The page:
It was a powerful argument and a theme that Biden returned to repeatedly during his remarks. Russia’s war “riles the global economy,” Biden said, calling on global creditors to embark on loan forgiveness for the poorest countries. In short, he concluded, this is “Russia’s war […] and only Russia can end it.”
As it happens, Biden was not unique, nor was he even the most extreme in his language suggesting that the world must effectively begin to choose sides.
On Tuesday, French President Emmanuel Macron kicked off his speech to the General Assembly by observing that those who remain “neutral are wrong. They are making an historic error. Those who are silent today are, in a way, complicit with the cause of a new imperialism.” Then, concluding, he described their actions as “trampling the current order.”
Biden had several solutions that should receive quite a warm reception in some quarters, but because of the elaborately entrenched structure of the UN, they are unlikely ever to be embraced.
He suggested that the size of the UN Security Council be increased and that more permanent members be added from countries in Africa, Latin America and the Caribbean. This would, of course, attenuate the voices of Russia or China, both permanent members, though it would hardly prevent them from continuing to exercise the veto that has made this body all but toothless in major crises.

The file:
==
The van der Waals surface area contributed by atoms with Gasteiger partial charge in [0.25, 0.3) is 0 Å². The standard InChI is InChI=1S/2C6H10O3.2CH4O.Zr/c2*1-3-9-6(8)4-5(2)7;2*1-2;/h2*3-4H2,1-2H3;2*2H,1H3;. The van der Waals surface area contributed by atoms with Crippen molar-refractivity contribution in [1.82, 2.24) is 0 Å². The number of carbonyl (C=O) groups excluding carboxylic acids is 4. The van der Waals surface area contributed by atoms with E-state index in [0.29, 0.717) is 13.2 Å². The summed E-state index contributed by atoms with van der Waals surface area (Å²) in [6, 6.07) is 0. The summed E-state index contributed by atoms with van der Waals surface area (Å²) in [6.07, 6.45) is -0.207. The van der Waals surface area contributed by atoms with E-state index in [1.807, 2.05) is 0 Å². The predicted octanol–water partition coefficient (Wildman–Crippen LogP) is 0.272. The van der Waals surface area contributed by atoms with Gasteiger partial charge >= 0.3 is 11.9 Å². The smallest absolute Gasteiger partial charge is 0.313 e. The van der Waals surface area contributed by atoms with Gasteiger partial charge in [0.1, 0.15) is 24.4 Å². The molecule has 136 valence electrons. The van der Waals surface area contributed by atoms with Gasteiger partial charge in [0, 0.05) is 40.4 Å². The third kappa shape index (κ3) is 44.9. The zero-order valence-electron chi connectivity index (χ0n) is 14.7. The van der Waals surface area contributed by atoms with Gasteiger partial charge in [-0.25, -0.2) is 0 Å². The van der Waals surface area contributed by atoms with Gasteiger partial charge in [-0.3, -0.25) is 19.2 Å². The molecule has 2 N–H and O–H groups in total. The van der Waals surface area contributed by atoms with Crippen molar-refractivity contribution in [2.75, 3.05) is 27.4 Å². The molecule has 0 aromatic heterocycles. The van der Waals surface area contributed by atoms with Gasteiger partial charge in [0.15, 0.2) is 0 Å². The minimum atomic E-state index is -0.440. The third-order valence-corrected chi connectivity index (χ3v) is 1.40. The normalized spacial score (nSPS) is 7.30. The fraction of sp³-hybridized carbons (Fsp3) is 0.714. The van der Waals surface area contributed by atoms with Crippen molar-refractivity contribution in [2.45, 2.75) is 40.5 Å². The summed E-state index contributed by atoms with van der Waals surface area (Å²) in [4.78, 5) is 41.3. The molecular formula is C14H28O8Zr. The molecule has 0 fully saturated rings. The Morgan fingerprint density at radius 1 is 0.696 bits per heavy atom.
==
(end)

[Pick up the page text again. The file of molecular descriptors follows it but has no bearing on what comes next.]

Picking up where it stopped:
Late Wednesday, speaking in a recorded message from Kyiv, Ukraine’s President Volodymyr Zelensky went even further and urged that Russia be removed from its seat on the Security Council and barred from voting in the UN as one element of “just punishment” for Russia. He was rewarded with a rare standing ovation from most members of the General Assembly.
The fact that Biden failed to highlight the close ties between Putin and Chinese leader Xi Jinping could suggest a recognition that the leadership in Beijing is beginning to have some second thoughts about how closely he might want to embrace the Russian leader, who at least to a degree is flailing.
“We do not seek conflict,” Biden said. “We do not seek a Cold War.” And, he added, the US will remain “committed to a One China policy,” suggesting a recognition of China’s perspective without fully embracing it.
If there was one takeaway from this speech, which seemed intended as much for an American audience in the midst of a midterm political campaign as any global audience or even an audience of one in the Kremlin, it was a simple one: “If you’ re still committed to a strong foundation for the good of every nation around the world, then the United States wants to work with you.” Provided, of course, voters keep giving Biden the power to do so.
Correction: An earlier version of this piece misidentified the day of the week that President Biden and President Macron spoke at the United Nations General Assembly.